2. If you make a sexual assault, or any claim against any celebrity loved by the media, you, the victim, will be publicly disgraced (Kobe Bryant, 2004 & Bill Clinton, too numerous to name).

3. He who can portray his ex-wife as a whore, can just kill her as brutally as he chooses (OJ Simpson, 1995 & Robert Blake, 2005).

4. Professional Athletes can get away with damn near anything (Allen Iverson, 2002, Jayson Williams, Kobe Bryant, et. al.).

5. Celebrities can do just about anything and maintain custody of their children (Courtney Love, among others, ongoing).

6. A "right to privacy" only exists for celebrities with the "correct" point of view (Rush Limbaugh, 2005).

Hit the law libraries now, kiddies...


Jury to Jackson: Pedophilia is your right

So it appears that today's verdict should put all parents on notice that if you are insane enough to allow your children to associate with Michael Jackson, that they are almost guaranteed to be drugged and sexually assaulted, especially if they are boys, and you will have no legal recourse after the crimes occur.

At this point, if you're that dumb...you almost don't deserve any recourse anyway, except for the fact that nobody's kids should be blamed for having idiotic parents.


Make vs. Buy

The always prolific Glenn Reynolds had an article up this week on Tech Central Station. Some guy is apparently preaching the new gospel of personal fabrication. I think it’s time for a little reminder in economic realities.

The idea seems to be that in the nebulous but not too distant future, people will be using some unspecified blend of hardware and software to build their own fantastic collections of personal items. I’m dubious, for little reasons like economy of scale and design difficulty, but I’ll let that part of it slide.

The part that kind of amused me is this one:
Gershenfeld writes that it's possible to do a surprising amount of general-purpose personal design and manufacturing work by combining existing off-the-shelf components in new ways, and he spends a lot of time talking about the results of his experiments in that direction. His discussions are very interesting, but to me the most interesting thing was his discovery that lots of people want this kind of capability -- not because they hope to make money out of it, necessarily, but because they want to be able to make things for themselves that they can't buy elsewhere.
There’s a gaping hole in the argument here that should be familiar to everybody that does product design for living. There is an old story about a manager at Black and Decker walking into a conference room and asking the assembled group why people bought drills. A variety of reasons are proposed, but none strike him as correct. The reason people buy drills, he points out, is not because they have an intrinsic need for a drill. They want a hole. A drill, like all tools, is a means to that end.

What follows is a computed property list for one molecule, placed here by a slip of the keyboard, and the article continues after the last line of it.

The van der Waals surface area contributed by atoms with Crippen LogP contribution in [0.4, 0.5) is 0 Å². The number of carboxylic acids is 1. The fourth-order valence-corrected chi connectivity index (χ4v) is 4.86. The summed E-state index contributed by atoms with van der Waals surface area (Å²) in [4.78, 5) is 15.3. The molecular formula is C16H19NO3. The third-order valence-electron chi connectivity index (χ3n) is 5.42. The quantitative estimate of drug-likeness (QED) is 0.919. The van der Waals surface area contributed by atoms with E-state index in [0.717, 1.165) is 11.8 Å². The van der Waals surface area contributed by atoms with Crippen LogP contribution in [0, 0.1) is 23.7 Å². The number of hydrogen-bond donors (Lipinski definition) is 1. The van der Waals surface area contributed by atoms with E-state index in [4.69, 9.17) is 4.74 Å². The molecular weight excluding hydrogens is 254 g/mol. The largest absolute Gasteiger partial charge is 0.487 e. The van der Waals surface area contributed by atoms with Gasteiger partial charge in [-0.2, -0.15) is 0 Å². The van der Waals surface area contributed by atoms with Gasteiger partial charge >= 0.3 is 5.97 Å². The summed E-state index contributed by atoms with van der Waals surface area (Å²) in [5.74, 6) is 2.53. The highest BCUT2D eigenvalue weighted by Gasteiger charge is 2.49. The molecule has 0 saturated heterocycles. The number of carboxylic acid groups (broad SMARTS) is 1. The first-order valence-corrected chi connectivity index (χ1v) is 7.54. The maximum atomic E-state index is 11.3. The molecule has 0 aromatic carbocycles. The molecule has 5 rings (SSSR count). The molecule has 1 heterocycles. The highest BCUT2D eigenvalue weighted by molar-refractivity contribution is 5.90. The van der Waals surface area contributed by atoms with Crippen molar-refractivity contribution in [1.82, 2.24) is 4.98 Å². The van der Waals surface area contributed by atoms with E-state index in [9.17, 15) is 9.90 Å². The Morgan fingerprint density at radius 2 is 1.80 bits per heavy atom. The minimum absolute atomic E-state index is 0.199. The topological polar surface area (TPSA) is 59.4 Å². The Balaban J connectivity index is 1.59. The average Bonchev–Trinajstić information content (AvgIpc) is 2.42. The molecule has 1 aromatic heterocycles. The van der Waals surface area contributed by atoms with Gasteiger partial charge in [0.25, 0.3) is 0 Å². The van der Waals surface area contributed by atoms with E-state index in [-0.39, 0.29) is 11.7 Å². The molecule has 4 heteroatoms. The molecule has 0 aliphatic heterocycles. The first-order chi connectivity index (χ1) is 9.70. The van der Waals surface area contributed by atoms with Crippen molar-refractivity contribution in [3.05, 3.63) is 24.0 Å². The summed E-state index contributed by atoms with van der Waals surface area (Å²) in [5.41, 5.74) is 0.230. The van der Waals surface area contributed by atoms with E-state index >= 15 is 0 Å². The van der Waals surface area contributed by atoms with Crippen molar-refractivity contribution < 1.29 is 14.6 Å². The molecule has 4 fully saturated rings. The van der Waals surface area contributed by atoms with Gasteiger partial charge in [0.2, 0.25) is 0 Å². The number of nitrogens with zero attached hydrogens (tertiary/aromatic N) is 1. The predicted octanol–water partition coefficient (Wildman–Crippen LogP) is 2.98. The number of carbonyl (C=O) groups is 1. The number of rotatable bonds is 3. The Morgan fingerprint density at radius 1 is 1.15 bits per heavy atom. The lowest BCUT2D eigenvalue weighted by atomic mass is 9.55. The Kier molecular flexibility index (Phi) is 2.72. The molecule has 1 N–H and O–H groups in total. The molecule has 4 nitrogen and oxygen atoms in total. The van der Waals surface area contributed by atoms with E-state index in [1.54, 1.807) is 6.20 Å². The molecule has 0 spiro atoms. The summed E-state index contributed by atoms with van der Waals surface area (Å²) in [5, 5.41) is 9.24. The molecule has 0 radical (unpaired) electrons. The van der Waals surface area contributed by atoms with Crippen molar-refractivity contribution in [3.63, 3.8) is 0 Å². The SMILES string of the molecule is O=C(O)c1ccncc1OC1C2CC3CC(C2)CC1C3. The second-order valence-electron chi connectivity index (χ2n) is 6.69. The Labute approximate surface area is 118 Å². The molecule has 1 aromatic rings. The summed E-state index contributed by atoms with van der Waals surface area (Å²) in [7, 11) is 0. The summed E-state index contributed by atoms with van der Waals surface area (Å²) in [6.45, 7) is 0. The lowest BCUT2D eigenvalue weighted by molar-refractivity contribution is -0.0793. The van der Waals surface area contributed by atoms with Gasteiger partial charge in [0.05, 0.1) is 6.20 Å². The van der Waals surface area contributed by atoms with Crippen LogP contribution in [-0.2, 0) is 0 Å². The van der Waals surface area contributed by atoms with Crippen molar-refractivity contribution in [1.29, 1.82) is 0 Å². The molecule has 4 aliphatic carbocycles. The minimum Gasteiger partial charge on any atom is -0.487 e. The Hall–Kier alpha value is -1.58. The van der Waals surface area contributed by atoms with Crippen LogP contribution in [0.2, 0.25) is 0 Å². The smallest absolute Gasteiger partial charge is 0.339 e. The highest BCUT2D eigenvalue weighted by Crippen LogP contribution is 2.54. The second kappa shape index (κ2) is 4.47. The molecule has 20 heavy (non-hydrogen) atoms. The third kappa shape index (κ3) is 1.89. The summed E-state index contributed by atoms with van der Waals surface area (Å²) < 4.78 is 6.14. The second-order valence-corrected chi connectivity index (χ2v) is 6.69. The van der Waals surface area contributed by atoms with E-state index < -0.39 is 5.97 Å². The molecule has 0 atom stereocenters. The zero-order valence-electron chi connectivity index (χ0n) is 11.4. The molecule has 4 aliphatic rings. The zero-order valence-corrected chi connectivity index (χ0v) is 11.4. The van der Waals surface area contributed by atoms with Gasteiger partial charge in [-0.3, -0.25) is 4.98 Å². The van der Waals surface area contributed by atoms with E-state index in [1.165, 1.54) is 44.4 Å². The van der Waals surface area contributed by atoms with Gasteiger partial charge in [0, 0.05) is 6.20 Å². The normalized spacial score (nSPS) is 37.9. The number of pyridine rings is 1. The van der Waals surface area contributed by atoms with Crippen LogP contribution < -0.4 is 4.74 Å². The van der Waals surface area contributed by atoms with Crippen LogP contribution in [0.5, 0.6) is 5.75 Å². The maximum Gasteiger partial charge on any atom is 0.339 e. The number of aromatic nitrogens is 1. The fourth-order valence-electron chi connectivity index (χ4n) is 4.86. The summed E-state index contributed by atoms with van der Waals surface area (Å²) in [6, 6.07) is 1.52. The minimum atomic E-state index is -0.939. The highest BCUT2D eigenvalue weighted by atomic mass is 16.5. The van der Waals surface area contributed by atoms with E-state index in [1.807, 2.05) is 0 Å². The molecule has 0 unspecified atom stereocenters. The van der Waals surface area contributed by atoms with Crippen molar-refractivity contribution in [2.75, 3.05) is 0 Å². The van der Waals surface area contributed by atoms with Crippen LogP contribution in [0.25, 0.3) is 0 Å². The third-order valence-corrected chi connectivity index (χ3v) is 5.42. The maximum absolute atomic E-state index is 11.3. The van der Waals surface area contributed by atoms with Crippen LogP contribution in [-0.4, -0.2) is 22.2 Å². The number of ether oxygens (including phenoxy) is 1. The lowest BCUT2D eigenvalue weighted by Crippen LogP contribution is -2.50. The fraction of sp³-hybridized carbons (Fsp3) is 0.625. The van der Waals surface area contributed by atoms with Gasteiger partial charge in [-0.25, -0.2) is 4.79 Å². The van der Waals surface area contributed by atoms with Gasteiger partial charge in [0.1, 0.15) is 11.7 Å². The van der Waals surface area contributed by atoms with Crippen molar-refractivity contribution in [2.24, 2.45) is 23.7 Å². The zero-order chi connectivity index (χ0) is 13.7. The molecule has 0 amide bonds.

In general, people do not “want to be able to make things for themselves”. What people want is the actual thing. People want the custom item, not the ability to make it. The actual manufacturing process is profoundly irrelevant to most people. If magical gnomes built it for them, they would be just as happy, provided they got what they wanted.

Can you build exactly what you want in terms of some consumer items rather than buy one off the shelf? Sure. I’ll use furniture here as an example. I can make the perfect bookcase for any room in my house. I have the knowledge, the tools, and the skills to pull this off. My house is full of bookcases that came in a box from IKEA. Kind of odd, isn’t it? The problem comes down to time and the opportunity costs thereof. All things considered, an IKEA bookcase takes about 4 hours out of my life. I’m figuring two hours, round trip, to IKEA. I’m budgeting another hour to wander the giant maze, get the shelves, and get out. Then it takes another hour back at YPS Manor for assembly. At the end, I have one bookcase. I’ve spent a Saturday morning, but I now have a place to keep more books.

Alternatively, I can spend two hours designing a bookcase. Then I can spend a couple of hours procuring the necessary materials. Then I can spend a few more hours cutting, drilling and routing the materials to size and final dimension. I now can spend a few more hours assembling the case. Then I have to worry about finishing the thing, which takes even more time. All told, I’m probably doing good to get one bookshelf built in a weekend. The opportunity cost of a lost weekend for me right now is pretty high. So it actually would take me more like a month and a half, start to finish, because I can't devote a full weekend to it at any given time. It's going to be an hour here, a couple hours there, and finally, I'll have a bookshelf.

Similarly, for most people, the opportunity cost of building things themselves is pretty high. Learning the skills necessary to do their own design/builds is also not trivial and another opportunity cost to consider. Even the dodge about assembling pre-made components has to reflect this. Figuring out how to do that is going to be time-consuming for a lot of people, not to mention the fact that design is a skill in and of itself. All the skills must be learned in addition to the actual fabrication time involved. Until the learning curve and the opportunity costs come down, most people will buy rather than build. I don’t question the assertion that people are interested in customization. I just question the idea that they are eager to do the work themselves.


Gun Control Works!

If you define 'works' as 'disarms the law-abiding'. Today's example comes from our cousins across the pond. There are days I find absurd the idea of the country which invented the concept of armed citizenry falling so far. A woman in England is going to jail for a horrible crime: